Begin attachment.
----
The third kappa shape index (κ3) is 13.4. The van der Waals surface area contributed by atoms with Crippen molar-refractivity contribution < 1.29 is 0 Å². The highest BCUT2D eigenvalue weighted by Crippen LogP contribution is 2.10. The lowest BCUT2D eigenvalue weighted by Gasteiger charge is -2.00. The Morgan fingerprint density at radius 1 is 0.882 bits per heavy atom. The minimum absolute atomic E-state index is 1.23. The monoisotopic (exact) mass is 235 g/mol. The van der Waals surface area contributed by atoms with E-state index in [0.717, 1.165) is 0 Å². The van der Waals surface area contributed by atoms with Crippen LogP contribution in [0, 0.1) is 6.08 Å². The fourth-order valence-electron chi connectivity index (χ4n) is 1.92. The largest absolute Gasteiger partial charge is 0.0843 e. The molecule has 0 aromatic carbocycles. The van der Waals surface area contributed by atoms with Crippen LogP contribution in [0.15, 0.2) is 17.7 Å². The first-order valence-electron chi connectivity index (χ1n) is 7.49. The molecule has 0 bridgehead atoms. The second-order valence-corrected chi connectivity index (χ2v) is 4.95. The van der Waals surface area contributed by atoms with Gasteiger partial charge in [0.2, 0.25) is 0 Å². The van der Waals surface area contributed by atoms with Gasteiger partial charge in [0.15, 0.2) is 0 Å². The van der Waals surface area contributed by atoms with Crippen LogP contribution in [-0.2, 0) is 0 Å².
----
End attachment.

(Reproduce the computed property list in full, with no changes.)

The third kappa shape index (κ3) is 13.4. The van der Waals surface area contributed by atoms with Crippen molar-refractivity contribution < 1.29 is 0 Å². The highest BCUT2D eigenvalue weighted by Crippen LogP contribution is 2.10. The lowest BCUT2D eigenvalue weighted by Gasteiger charge is -2.00. The Morgan fingerprint density at radius 1 is 0.882 bits per heavy atom. The minimum absolute atomic E-state index is 1.23. The monoisotopic (exact) mass is 235 g/mol. The van der Waals surface area contributed by atoms with E-state index in [0.717, 1.165) is 0 Å². The van der Waals surface area contributed by atoms with Crippen LogP contribution in [0, 0.1) is 6.08 Å². The fourth-order valence-electron chi connectivity index (χ4n) is 1.92. The largest absolute Gasteiger partial charge is 0.0843 e. The molecule has 0 aromatic carbocycles. The van der Waals surface area contributed by atoms with Crippen LogP contribution in [0.15, 0.2) is 17.7 Å². The first-order valence-electron chi connectivity index (χ1n) is 7.49. The molecule has 0 bridgehead atoms. The second-order valence-corrected chi connectivity index (χ2v) is 4.95. The van der Waals surface area contributed by atoms with Gasteiger partial charge in [0.2, 0.25) is 0 Å². The van der Waals surface area contributed by atoms with Gasteiger partial charge in [0.15, 0.2) is 0 Å². The van der Waals surface area contributed by atoms with Crippen LogP contribution in [-0.2, 0) is 0 Å².